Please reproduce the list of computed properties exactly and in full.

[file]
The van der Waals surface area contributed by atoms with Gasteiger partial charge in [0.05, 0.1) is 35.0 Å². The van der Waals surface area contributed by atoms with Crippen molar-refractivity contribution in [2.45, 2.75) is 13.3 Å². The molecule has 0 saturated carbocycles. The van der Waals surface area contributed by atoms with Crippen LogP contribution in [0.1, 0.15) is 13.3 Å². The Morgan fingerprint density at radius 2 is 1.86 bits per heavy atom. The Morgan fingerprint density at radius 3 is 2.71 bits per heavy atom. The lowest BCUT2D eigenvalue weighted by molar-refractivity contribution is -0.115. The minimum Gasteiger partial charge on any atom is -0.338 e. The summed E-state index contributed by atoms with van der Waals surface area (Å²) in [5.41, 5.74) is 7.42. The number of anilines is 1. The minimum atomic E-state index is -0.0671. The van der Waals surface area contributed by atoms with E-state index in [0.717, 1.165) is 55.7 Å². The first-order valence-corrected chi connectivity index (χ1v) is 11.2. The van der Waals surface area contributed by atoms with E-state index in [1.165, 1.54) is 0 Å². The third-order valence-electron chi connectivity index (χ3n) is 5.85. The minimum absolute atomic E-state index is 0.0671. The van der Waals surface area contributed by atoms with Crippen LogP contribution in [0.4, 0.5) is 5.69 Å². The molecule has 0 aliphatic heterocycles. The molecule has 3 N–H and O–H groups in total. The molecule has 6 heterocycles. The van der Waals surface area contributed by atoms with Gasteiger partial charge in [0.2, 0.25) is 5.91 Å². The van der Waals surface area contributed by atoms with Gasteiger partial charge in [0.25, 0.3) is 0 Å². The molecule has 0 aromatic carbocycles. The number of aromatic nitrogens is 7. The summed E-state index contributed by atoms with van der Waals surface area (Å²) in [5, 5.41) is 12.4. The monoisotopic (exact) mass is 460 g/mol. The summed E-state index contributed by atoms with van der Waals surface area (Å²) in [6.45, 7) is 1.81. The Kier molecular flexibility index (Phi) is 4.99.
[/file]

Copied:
The van der Waals surface area contributed by atoms with Gasteiger partial charge in [0.05, 0.1) is 35.0 Å². The van der Waals surface area contributed by atoms with Crippen molar-refractivity contribution in [2.45, 2.75) is 13.3 Å². The molecule has 0 saturated carbocycles. The van der Waals surface area contributed by atoms with Crippen LogP contribution in [0.1, 0.15) is 13.3 Å². The Morgan fingerprint density at radius 2 is 1.86 bits per heavy atom. The Morgan fingerprint density at radius 3 is 2.71 bits per heavy atom. The lowest BCUT2D eigenvalue weighted by molar-refractivity contribution is -0.115. The minimum Gasteiger partial charge on any atom is -0.338 e. The summed E-state index contributed by atoms with van der Waals surface area (Å²) in [5.41, 5.74) is 7.42. The number of anilines is 1. The minimum atomic E-state index is -0.0671. The van der Waals surface area contributed by atoms with E-state index in [0.717, 1.165) is 55.7 Å². The first-order valence-corrected chi connectivity index (χ1v) is 11.2. The van der Waals surface area contributed by atoms with E-state index in [1.165, 1.54) is 0 Å². The third-order valence-electron chi connectivity index (χ3n) is 5.85. The minimum absolute atomic E-state index is 0.0671. The van der Waals surface area contributed by atoms with Crippen LogP contribution in [0.4, 0.5) is 5.69 Å². The molecule has 0 aliphatic heterocycles. The molecule has 3 N–H and O–H groups in total. The molecule has 6 heterocycles. The van der Waals surface area contributed by atoms with Gasteiger partial charge in [0.2, 0.25) is 5.91 Å². The van der Waals surface area contributed by atoms with Gasteiger partial charge in [0.25, 0.3) is 0 Å². The molecule has 0 aromatic carbocycles. The number of aromatic nitrogens is 7. The summed E-state index contributed by atoms with van der Waals surface area (Å²) in [5, 5.41) is 12.4. The monoisotopic (exact) mass is 460 g/mol. The summed E-state index contributed by atoms with van der Waals surface area (Å²) in [6.45, 7) is 1.81. The Kier molecular flexibility index (Phi) is 4.99.